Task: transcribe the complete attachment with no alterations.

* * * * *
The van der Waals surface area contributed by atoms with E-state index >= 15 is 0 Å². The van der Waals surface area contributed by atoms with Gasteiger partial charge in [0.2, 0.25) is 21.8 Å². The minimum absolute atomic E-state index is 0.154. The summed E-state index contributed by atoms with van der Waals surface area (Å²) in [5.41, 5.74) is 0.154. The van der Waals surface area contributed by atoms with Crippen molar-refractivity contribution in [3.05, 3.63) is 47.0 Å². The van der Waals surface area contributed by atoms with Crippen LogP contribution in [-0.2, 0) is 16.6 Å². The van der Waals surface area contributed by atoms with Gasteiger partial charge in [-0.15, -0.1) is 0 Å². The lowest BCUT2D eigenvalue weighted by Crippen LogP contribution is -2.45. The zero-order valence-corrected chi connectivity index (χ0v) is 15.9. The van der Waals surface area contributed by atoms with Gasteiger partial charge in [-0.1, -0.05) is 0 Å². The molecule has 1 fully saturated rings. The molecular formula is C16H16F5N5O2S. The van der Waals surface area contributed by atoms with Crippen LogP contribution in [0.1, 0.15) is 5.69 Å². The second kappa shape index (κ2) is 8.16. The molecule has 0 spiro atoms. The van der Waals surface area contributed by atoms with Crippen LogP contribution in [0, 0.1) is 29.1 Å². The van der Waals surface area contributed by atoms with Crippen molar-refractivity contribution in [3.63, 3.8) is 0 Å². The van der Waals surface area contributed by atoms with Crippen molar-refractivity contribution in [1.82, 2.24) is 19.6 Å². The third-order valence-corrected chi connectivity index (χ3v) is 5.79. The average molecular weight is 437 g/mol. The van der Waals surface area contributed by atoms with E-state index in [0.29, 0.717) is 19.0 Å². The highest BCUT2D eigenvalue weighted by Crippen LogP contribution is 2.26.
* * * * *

The van der Waals surface area contributed by atoms with E-state index >= 15 is 0 Å². The van der Waals surface area contributed by atoms with Gasteiger partial charge in [0.2, 0.25) is 21.8 Å². The minimum absolute atomic E-state index is 0.154. The summed E-state index contributed by atoms with van der Waals surface area (Å²) in [5.41, 5.74) is 0.154. The van der Waals surface area contributed by atoms with Crippen molar-refractivity contribution in [3.05, 3.63) is 47.0 Å². The van der Waals surface area contributed by atoms with Crippen LogP contribution in [-0.2, 0) is 16.6 Å². The van der Waals surface area contributed by atoms with Gasteiger partial charge in [-0.15, -0.1) is 0 Å². The lowest BCUT2D eigenvalue weighted by Crippen LogP contribution is -2.45. The zero-order valence-corrected chi connectivity index (χ0v) is 15.9. The van der Waals surface area contributed by atoms with Gasteiger partial charge in [-0.1, -0.05) is 0 Å². The molecule has 1 fully saturated rings. The molecular formula is C16H16F5N5O2S. The van der Waals surface area contributed by atoms with Crippen LogP contribution in [0.1, 0.15) is 5.69 Å². The second kappa shape index (κ2) is 8.16. The molecule has 0 spiro atoms. The van der Waals surface area contributed by atoms with Crippen LogP contribution in [0, 0.1) is 29.1 Å². The van der Waals surface area contributed by atoms with Crippen molar-refractivity contribution in [3.63, 3.8) is 0 Å². The van der Waals surface area contributed by atoms with Crippen molar-refractivity contribution in [1.82, 2.24) is 19.6 Å². The third-order valence-corrected chi connectivity index (χ3v) is 5.79. The average molecular weight is 437 g/mol. The van der Waals surface area contributed by atoms with E-state index in [0.29, 0.717) is 19.0 Å². The highest BCUT2D eigenvalue weighted by Crippen LogP contribution is 2.26.